sheep

Pregnancy Disease (ketosis, pregnancy toxemia)

Pregnancy disease is the most common metabolic disease of sheep. It affects improperly fed ewes in late pregnancy. Often it is observed in overly fat ewes and ewes in poor condition. Almost always, affected ewes are carrying twins or triplets. It is generally accepted that the basic cause of pregnancy disease is a carbohydrate metabolism disturbance that is associated with, or results in, low sugar levels, ketosis, depressed liver glycogen, and fatty infiltration of the liver. The disease is usually fatal.

From 60 to 80 percent of the growth of the fetus occurs during the last six weeks of pregnancy. If twins are present, the increase in total weight is considerable. The total metabolic rate increases by at least 50 percent during late pregnancy. Compared to dry ewes, ewes in late pregnancy require about 50 percent more feed if bearing a single lamb and about 75 percent more feed if carrying twins. This amount of feed may exceed their intake capacity unless grain is substituted for part of the ration.

It is likely that inadequate nutrition most commonly renders ewes susceptible to the disease, but many stresses can trigger pregnancy disease. Undernourished ewes may begin showing symptoms after they have been hauled or driven, during shearing, during short periods of fasting, during storms, during extreme cold or heat, or when they are excited by predators. Ketotic ewes normally lag behind the others when the flock is moving.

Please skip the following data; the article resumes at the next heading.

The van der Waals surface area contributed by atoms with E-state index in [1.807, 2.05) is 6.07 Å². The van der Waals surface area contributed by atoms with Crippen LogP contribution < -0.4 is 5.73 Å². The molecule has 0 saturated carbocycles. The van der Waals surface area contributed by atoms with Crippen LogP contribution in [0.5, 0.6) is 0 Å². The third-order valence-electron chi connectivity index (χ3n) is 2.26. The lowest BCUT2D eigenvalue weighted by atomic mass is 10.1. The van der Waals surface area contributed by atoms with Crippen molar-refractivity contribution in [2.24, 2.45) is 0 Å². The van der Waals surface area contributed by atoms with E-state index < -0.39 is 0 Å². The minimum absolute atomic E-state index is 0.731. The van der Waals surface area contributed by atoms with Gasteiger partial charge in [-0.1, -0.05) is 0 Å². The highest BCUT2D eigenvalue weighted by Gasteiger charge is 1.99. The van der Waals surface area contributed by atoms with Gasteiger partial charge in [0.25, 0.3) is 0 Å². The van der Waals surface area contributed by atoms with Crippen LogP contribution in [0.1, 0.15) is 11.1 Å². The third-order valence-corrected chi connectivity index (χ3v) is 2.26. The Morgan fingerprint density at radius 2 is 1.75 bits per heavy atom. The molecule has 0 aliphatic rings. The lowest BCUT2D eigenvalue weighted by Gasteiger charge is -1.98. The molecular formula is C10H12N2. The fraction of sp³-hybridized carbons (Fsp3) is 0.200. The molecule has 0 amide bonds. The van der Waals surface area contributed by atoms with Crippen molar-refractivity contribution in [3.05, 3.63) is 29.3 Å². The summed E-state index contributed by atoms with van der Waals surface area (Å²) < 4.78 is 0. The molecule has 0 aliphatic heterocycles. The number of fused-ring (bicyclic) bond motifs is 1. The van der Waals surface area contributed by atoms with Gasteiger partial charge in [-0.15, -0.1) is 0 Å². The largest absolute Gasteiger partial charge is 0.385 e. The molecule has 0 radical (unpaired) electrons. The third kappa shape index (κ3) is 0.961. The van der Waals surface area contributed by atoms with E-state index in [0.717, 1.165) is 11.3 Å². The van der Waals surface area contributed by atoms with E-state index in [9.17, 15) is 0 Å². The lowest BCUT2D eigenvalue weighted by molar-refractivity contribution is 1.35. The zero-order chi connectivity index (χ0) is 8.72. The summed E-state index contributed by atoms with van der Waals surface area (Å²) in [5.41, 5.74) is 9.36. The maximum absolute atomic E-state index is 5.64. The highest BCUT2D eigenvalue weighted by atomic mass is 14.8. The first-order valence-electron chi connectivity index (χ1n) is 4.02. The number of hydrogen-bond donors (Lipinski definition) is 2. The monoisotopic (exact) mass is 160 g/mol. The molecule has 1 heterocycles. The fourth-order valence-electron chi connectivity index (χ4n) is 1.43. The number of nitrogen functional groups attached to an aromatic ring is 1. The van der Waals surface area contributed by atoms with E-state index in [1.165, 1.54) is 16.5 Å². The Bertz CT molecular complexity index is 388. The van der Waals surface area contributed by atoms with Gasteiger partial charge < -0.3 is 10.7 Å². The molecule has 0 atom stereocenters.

The nutrient intake of ewes must be increased during the last three to four weeks of pregnancy. Grains are especially effective in providing a higher energy level. Ewes should not be allowed to become fat in early pregnancy, but they should be maintained in good condition. Avoid severely stressing ewes during the last three to four weeks of pregnancy. Avoid drenching and excessive working in corrals during this period.

Treatment of this disorder usually is unsuccessful. However, intravenous administrations of glucose may be effective in the early stages of the disease. However, glucose (200 mL twice daily) given in this manner is used up rapidly, and frequent injections are necessary. Administering propylene glycol as a drench (2 ounces three or four times a day) is a common treatment for affected ewes.